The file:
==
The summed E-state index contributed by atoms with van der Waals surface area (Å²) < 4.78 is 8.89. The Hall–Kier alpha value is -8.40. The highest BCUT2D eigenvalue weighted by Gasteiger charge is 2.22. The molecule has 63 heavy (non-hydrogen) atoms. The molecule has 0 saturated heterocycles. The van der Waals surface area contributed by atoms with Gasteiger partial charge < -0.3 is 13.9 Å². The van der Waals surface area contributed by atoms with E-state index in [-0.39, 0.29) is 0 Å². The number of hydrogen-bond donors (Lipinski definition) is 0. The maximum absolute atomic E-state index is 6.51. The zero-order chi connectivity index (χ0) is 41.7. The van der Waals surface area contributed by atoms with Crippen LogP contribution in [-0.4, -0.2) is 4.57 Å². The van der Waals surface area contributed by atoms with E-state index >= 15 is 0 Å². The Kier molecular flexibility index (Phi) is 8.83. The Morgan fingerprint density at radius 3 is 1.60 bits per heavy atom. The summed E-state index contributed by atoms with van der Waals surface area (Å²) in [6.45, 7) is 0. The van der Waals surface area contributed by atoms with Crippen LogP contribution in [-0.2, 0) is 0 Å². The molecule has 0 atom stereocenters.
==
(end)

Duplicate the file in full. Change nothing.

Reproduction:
The summed E-state index contributed by atoms with van der Waals surface area (Å²) < 4.78 is 8.89. The Hall–Kier alpha value is -8.40. The highest BCUT2D eigenvalue weighted by Gasteiger charge is 2.22. The molecule has 63 heavy (non-hydrogen) atoms. The molecule has 0 saturated heterocycles. The van der Waals surface area contributed by atoms with Gasteiger partial charge < -0.3 is 13.9 Å². The van der Waals surface area contributed by atoms with E-state index in [-0.39, 0.29) is 0 Å². The number of hydrogen-bond donors (Lipinski definition) is 0. The maximum absolute atomic E-state index is 6.51. The zero-order chi connectivity index (χ0) is 41.7. The van der Waals surface area contributed by atoms with Crippen LogP contribution in [-0.4, -0.2) is 4.57 Å². The van der Waals surface area contributed by atoms with E-state index >= 15 is 0 Å². The Kier molecular flexibility index (Phi) is 8.83. The Morgan fingerprint density at radius 3 is 1.60 bits per heavy atom. The summed E-state index contributed by atoms with van der Waals surface area (Å²) in [6.45, 7) is 0. The van der Waals surface area contributed by atoms with Crippen LogP contribution in [-0.2, 0) is 0 Å². The molecule has 0 atom stereocenters.